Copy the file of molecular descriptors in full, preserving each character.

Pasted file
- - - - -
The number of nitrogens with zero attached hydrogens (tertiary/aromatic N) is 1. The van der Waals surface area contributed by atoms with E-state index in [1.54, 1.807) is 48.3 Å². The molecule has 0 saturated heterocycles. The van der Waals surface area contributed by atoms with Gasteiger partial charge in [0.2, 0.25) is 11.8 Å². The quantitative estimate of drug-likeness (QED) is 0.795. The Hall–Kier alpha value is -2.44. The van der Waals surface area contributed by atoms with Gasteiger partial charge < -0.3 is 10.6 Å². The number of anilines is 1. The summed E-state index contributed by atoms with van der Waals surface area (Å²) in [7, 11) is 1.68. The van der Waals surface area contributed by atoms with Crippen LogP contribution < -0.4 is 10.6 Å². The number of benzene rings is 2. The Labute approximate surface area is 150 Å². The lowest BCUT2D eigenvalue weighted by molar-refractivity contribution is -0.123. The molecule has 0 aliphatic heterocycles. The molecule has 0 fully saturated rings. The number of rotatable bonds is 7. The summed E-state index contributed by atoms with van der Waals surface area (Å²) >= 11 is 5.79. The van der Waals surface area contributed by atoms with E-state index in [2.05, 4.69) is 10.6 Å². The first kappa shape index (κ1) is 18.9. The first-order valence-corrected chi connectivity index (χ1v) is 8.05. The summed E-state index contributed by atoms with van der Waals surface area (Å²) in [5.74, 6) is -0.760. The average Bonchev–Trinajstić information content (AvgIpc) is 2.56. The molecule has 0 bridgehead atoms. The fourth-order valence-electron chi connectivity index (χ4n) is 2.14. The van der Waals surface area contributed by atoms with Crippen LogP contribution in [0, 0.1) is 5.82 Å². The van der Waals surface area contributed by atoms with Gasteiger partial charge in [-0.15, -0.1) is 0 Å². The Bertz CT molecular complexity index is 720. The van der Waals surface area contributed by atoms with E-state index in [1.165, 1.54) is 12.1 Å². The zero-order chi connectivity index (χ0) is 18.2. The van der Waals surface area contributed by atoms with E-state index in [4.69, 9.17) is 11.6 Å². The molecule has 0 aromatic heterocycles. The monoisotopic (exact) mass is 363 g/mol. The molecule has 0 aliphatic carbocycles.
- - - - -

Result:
The number of nitrogens with zero attached hydrogens (tertiary/aromatic N) is 1. The van der Waals surface area contributed by atoms with E-state index in [1.54, 1.807) is 48.3 Å². The molecule has 0 saturated heterocycles. The van der Waals surface area contributed by atoms with Gasteiger partial charge in [0.2, 0.25) is 11.8 Å². The quantitative estimate of drug-likeness (QED) is 0.795. The Hall–Kier alpha value is -2.44. The van der Waals surface area contributed by atoms with Gasteiger partial charge < -0.3 is 10.6 Å². The number of anilines is 1. The summed E-state index contributed by atoms with van der Waals surface area (Å²) in [7, 11) is 1.68. The van der Waals surface area contributed by atoms with Crippen LogP contribution < -0.4 is 10.6 Å². The number of benzene rings is 2. The Labute approximate surface area is 150 Å². The lowest BCUT2D eigenvalue weighted by molar-refractivity contribution is -0.123. The molecule has 0 aliphatic heterocycles. The molecule has 0 fully saturated rings. The number of rotatable bonds is 7. The summed E-state index contributed by atoms with van der Waals surface area (Å²) >= 11 is 5.79. The van der Waals surface area contributed by atoms with E-state index in [2.05, 4.69) is 10.6 Å². The first kappa shape index (κ1) is 18.9. The first-order valence-corrected chi connectivity index (χ1v) is 8.05. The summed E-state index contributed by atoms with van der Waals surface area (Å²) in [5.74, 6) is -0.760. The average Bonchev–Trinajstić information content (AvgIpc) is 2.56. The molecule has 0 bridgehead atoms. The fourth-order valence-electron chi connectivity index (χ4n) is 2.14. The van der Waals surface area contributed by atoms with Crippen LogP contribution in [0, 0.1) is 5.82 Å². The van der Waals surface area contributed by atoms with Gasteiger partial charge in [-0.15, -0.1) is 0 Å². The Bertz CT molecular complexity index is 720. The van der Waals surface area contributed by atoms with E-state index in [1.165, 1.54) is 12.1 Å². The zero-order chi connectivity index (χ0) is 18.2. The van der Waals surface area contributed by atoms with E-state index in [4.69, 9.17) is 11.6 Å². The molecule has 0 aromatic heterocycles. The monoisotopic (exact) mass is 363 g/mol. The molecule has 0 aliphatic carbocycles.